Migraine With Aura 'Major' Contributor to All Stroke Types

Pauline Anderson

June 27, 2013

BOSTON, Massachusetts — Migraine with aura is just as strong a stroke risk factor as elevated systolic blood pressure, obesity, and smoking, a new study suggests.

"I'm really comparing migraine with aura to hypertension, obesity, diabetes, etc, and the results indicate that migraine with aura is a very strong relative contributor to all subtypes of stroke when you take the other major risk factors into account," said lead author Tobias Kurth, MD, director of research, Neuroepidemiology, Institut national de la santé et de la recherche médicale (INSERM), Bordeaux, France, adjunct associate professor of epidemiology, Harvard School of Public Health, and associate epidemiologist, Division of Preventive Medicine, Brigham and Women's Hospital, Boston, Massachusetts.

"A history of migraine with aura should be considered an important risk marker for strokes of any kind," the authors conclude.

Dr. Kurth presented his research here at the 2013 International Headache Congress (IHC).

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The prospective cohort study included 27,860 women aged 45 years and older who were participating in the Women's Health Study and were free of cardiovascular disease at baseline. The women provided information on migraine and lipid measurements.

At the beginning of the study, 5130 women reported migraine, 40% of whom reported migraine with aura. During a 15-year follow-up, researchers confirmed 528 strokes: 430 ischemic, 96 hemorrhagic, and 2 unknown. The overall incidence rates per 1000 women per year were 1.2 for total stroke, 1.0 for ischemic stroke, and 0.2 for hemorrhagic stroke.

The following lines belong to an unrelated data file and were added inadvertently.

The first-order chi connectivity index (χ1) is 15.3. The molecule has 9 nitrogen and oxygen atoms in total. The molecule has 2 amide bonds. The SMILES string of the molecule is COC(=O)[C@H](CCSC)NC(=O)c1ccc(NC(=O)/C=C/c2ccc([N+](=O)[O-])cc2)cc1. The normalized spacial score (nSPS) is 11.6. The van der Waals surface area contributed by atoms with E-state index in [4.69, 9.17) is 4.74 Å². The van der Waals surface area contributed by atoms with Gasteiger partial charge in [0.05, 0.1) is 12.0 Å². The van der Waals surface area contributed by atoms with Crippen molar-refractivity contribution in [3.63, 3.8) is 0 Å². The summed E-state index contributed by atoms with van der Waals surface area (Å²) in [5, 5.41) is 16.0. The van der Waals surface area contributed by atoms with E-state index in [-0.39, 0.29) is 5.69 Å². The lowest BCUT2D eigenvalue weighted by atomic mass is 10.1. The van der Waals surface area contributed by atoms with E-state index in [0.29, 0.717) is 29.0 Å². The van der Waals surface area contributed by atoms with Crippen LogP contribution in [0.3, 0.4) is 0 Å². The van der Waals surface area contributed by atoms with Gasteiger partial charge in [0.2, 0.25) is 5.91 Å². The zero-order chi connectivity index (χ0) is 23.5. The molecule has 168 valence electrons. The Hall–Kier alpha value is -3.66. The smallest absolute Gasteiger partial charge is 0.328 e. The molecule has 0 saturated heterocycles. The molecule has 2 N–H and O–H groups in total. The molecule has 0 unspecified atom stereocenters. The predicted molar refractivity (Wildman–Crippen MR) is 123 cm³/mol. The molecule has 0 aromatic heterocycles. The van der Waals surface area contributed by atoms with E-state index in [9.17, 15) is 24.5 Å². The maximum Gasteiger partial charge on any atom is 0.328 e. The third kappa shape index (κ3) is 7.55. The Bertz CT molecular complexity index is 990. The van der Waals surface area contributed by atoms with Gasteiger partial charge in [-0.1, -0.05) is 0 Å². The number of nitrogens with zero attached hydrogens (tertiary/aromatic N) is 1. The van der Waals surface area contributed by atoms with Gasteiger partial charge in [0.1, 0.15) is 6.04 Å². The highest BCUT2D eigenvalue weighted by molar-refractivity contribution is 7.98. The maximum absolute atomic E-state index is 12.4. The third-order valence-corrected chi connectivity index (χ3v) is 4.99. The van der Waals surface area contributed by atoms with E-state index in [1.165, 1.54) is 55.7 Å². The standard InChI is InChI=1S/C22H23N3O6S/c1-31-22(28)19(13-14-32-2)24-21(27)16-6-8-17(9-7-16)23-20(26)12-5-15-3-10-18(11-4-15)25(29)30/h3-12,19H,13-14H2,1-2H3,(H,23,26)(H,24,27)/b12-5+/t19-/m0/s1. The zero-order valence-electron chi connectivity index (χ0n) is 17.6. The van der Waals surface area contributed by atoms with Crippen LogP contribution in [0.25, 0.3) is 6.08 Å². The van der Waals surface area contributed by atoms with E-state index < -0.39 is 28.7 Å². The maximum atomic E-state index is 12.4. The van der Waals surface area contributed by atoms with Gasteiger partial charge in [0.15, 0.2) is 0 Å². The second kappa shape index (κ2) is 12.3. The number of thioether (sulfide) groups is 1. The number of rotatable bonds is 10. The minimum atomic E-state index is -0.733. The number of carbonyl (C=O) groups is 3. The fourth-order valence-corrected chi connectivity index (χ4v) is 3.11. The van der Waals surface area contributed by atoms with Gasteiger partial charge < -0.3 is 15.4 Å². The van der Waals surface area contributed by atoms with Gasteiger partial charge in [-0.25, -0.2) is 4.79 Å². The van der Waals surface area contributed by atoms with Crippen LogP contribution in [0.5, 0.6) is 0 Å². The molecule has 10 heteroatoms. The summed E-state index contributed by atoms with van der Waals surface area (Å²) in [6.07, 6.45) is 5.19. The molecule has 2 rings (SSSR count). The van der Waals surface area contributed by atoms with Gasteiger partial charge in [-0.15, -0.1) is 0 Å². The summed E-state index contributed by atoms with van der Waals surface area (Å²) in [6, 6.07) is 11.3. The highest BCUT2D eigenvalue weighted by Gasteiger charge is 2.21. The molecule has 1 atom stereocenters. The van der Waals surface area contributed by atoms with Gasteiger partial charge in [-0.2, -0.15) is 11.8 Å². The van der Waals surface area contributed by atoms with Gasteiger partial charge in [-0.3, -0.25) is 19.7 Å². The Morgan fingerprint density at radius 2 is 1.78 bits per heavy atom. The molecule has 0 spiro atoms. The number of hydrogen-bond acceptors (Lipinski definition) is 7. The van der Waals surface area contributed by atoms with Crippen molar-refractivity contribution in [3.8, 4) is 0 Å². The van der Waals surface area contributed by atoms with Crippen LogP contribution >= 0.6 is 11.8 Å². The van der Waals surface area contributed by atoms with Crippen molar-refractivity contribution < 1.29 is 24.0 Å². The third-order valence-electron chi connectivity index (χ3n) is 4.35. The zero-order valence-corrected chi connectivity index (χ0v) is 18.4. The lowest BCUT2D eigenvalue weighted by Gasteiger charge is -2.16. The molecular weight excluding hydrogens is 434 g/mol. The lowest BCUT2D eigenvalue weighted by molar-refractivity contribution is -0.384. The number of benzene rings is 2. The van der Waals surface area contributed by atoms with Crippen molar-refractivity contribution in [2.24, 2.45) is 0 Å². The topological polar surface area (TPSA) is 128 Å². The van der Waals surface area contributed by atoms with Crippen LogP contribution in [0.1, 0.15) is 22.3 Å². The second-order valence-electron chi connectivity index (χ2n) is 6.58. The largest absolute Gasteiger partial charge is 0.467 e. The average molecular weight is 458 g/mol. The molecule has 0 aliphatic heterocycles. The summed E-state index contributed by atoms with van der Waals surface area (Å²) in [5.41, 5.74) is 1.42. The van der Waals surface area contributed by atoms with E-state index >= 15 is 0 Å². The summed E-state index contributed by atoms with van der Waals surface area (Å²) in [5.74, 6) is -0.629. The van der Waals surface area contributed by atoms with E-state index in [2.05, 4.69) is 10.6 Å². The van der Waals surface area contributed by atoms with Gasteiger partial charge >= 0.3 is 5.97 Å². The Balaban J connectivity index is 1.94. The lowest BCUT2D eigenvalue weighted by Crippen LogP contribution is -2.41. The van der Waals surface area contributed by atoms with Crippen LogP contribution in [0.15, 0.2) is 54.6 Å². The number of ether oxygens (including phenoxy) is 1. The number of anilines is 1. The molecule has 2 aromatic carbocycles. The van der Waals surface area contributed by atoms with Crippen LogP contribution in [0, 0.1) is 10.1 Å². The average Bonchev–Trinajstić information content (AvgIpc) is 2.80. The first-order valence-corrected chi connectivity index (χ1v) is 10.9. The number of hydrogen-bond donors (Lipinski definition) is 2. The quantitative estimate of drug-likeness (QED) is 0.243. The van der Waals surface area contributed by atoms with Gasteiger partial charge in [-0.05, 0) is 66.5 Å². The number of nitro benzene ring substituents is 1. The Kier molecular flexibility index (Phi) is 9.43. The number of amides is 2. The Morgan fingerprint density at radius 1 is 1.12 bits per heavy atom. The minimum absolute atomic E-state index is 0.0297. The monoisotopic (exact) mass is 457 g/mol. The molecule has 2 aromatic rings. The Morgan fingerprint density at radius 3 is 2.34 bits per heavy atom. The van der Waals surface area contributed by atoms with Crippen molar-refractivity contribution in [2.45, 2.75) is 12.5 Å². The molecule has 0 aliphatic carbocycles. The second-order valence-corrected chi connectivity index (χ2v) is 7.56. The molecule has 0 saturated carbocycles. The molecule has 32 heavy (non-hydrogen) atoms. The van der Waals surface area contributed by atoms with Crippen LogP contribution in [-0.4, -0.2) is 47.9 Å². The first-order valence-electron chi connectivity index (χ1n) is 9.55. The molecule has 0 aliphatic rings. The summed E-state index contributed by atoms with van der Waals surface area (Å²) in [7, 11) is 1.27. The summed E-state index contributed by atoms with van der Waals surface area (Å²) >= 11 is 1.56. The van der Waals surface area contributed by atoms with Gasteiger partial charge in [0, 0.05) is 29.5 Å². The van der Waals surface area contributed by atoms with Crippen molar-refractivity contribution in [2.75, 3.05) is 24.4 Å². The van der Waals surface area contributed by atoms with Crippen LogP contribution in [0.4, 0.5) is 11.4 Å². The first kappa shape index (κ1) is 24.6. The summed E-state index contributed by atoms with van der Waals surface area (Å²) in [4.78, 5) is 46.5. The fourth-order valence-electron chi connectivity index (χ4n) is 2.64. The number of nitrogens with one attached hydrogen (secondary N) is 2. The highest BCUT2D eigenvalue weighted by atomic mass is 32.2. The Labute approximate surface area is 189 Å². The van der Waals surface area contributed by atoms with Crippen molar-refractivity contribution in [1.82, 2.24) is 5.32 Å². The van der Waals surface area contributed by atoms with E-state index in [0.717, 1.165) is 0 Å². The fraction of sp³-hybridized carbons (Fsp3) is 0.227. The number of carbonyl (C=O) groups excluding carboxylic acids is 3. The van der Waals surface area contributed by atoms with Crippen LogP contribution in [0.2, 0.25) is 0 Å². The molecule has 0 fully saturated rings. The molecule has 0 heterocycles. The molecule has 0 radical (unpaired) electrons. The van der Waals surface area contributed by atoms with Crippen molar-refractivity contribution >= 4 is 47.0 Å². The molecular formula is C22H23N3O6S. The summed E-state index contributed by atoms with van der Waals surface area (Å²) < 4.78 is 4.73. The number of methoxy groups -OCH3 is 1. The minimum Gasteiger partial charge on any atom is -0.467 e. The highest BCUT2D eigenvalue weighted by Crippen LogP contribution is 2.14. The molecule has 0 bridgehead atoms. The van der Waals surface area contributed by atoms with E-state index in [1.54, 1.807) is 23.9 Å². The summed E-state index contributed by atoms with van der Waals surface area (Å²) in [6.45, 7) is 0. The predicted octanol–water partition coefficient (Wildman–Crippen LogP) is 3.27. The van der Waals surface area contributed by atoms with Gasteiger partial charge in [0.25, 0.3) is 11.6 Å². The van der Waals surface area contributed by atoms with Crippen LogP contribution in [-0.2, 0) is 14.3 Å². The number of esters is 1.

Migraine with aura was a strong contributor of risk for any type of stroke, with the incidence rates per 1000 women per year, adjusted for numerous variables, similar to those of other known risks factors, including systolic blood pressure of 180 mmHg or greater, body mass index of 35 kg/m2 or more, history of diabetes, family history of myocardial infarction, or smoking.

"Our data show migraine with aura is at least as strong as systolic blood pressure of 180 mm Hg , being heavily obese, having a history of diabetes, or current smoking, so it holds up with the biggies," commented Dr. Kurth. "That's a new piece that we haven't looked at before."

He added that migraine with aura is "not as a minor risk factor as we thought."

Table. Women's Health Study: Incidence of Stroke per 1000 Women per Year by Risk Factor

Risk Factor Total Stroke Ischemic Stroke Hemorrhagic Stroke
Migraine with aura 4.3 3.4 0.8
Systolic blood pressure ≥ 180 mmHg 3.7 3.1 0.5
Body mass index ≥ 35 kg/m2 3.2 2.5 0.8
History of diabetes 3.9 3.3 0.7
Family history of myocardial infarction 2.9 2.2 0.6
Smoking 2.9 2.5 2.5

 

Dr. Kurth sees these new findings as a positive new development because patients who have migraine with aura now know that they're potentially at increased risk and can discuss with their physician how to reduce that risk.

What's "still up for discussion" is the factor or factors related to migraine with aura that increase stroke risk. According to Dr. Kurth, the mechanisms are probably complex and could involve genetics, cerebrovascular function, and/or an interaction with other risk factors.

The link between migraine with aura and stroke risk probably also applies to men, said Dr. Kurth.

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